The Chan's Great Continent: China in Western Minds

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W. W. Norton & Company, Oct 1, 1999 - History - 279 pages
10 Reviews
China has transfixed the West since the earliest contacts between these civilizations. With his characteristic elegance and insight, Jonathan Spence explores how the West has understood China over seven centuries. Ranging from Marco Polo's own depiction of China and the mighty Khan, Kublai, in the 1270s to the China sightings of three twentieth-century writers of acknowledged genius-Kafka, Borges, and Calvino-Spence conveys Western thought on China through a remarkable array of expression. Peopling Spence's account are Iberian adventurers, Enlightenment thinkers, spinners of the dreamy cult of Chinoiserie, and American observers such as Bret Harte, Mark Twain, Ezra Pound, and Eugene O'Neill. Taken together, these China sightings tell us as much about the self-image of the West as about China. "Wonderful. . . . Spence brilliantly demonstrates [how] generation after generation of Westerners [have] asked themselves, 'What is it . . . that held this astonishing, diverse, and immensely populous land together?' " - New York Times Book Review
 

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Review: The Chan's Great Continent: China in Western Minds

User Review  - Jamie Gillespie - Goodreads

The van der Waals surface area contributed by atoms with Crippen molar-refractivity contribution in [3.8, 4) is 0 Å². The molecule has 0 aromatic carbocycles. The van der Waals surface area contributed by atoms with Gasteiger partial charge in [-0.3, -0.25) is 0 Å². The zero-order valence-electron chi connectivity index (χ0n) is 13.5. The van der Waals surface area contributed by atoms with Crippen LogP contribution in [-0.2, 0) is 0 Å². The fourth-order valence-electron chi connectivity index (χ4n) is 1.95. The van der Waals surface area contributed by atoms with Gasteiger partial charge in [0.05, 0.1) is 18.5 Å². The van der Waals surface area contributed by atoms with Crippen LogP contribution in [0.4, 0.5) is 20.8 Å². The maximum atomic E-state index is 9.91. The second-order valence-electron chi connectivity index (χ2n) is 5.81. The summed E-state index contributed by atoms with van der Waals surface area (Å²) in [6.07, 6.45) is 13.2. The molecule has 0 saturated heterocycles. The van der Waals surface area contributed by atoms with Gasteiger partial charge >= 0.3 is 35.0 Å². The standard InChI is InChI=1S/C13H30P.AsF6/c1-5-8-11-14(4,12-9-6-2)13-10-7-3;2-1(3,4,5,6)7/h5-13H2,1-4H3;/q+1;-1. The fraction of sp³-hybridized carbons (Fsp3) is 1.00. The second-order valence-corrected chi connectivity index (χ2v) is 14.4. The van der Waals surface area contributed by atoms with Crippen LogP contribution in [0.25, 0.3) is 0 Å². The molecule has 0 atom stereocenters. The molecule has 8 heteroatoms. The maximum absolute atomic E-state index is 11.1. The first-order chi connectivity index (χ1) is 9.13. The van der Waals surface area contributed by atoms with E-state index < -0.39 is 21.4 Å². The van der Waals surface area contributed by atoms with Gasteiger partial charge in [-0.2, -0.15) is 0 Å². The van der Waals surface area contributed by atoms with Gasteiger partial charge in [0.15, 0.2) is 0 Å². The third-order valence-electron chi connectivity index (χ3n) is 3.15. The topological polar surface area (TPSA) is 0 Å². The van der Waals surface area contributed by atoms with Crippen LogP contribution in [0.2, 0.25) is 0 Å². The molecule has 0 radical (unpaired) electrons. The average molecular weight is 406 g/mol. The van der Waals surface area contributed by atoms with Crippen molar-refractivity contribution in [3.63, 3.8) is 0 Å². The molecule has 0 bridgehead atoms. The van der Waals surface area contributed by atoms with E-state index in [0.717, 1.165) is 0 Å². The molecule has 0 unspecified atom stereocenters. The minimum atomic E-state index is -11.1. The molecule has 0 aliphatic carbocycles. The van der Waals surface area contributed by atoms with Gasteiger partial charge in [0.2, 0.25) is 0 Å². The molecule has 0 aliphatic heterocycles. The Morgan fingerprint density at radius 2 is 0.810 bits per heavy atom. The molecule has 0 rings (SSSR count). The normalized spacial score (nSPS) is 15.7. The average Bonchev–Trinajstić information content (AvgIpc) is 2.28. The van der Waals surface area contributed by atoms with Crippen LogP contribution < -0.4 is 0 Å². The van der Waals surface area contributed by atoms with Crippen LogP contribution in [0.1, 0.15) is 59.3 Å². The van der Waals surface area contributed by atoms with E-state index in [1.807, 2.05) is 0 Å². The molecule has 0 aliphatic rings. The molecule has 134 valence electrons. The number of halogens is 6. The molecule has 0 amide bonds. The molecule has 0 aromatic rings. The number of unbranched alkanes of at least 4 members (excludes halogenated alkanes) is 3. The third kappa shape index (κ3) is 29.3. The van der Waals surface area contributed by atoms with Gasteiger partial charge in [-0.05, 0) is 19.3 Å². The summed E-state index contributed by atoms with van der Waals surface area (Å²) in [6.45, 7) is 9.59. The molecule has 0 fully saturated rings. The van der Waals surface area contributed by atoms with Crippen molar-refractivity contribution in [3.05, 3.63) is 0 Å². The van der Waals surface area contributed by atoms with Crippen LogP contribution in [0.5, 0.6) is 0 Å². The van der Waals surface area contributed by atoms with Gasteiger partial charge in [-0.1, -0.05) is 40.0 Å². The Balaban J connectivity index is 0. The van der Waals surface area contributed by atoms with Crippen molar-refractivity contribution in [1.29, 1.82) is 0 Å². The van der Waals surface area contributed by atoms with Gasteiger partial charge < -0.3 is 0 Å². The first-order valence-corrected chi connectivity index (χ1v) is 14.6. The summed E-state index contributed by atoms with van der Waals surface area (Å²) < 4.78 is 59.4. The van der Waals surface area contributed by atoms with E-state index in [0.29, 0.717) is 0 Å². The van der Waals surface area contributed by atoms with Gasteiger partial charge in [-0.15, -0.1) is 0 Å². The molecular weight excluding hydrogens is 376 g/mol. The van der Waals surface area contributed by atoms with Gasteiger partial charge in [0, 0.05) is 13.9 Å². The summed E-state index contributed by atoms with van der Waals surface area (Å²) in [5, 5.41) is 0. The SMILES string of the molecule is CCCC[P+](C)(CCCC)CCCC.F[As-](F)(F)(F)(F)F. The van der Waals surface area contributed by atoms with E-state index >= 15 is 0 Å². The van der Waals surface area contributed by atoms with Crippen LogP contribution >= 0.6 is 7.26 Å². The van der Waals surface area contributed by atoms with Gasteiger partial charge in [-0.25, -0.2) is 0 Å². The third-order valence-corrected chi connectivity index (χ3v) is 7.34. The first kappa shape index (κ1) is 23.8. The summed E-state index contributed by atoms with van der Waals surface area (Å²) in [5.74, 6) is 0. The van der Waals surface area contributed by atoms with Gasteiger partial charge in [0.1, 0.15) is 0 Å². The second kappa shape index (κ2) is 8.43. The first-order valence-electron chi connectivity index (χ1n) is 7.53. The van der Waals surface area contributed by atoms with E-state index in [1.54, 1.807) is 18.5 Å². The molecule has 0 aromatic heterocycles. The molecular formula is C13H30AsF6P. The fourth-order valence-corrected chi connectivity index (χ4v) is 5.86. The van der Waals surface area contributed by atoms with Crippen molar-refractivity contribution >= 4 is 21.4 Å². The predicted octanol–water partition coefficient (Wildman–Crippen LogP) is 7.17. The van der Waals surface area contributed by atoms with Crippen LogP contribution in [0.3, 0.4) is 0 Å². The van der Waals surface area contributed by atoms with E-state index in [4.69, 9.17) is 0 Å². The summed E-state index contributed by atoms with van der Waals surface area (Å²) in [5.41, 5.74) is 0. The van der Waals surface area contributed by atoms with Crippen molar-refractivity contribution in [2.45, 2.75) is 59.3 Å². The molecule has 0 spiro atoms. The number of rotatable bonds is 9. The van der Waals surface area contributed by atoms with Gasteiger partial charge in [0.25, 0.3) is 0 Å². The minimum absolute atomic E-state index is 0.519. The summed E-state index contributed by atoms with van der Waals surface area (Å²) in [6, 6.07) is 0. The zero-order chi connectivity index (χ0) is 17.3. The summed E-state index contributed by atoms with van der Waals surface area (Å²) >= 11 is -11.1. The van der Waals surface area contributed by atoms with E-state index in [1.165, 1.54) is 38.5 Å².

I love the approach he takes with this book. The various western perspectives if China, and the beliefs and experiences that led to them, are explained and examined. Excellent, intelligent writing. Read full review

Review: The Chan's Great Continent: China in Western Minds

User Review  - Goodreads

I love the approach he takes with this book. The various western perspectives if China, and the beliefs and experiences that led to them, are explained and examined. Excellent, intelligent writing. Read full review

Contents

III
1
IV
19
V
41
VI
62
VII
81
VIII
101
IX
122
X
145
XI
165
XII
187
XIII
206
XIV
226
XV
243
XVI
263
XVII
267
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About the author (1999)

Jonathan D. Spence was born in England and received his B.A. from Cambridge University. In 1966 he received his Ph.D. from Yale University and has been a professor of Chinese history there since that time. Spence has won a variety of major fellowships and has served as visiting professor at Belfast's Queens University, Princeton University, and Beijing University. He employs a distinctive writing and historical style, weaving together various kinds of materials to fashion new forms of historical narrative. The best examples of his unique style are The Death of Woman Wang (1979) and The Memory Palace of Matteo Ricci. In his works, Spence provides a uniquely accessible vision of late imperial China. His writings have won numerous awards and prizes. The Gate of Heavenly Peace (1982) won two awards---the Los Angeles Times Book Award and the Henry D. Vursell Memorial Award of the American Academy-Institute of Arts and Letters.

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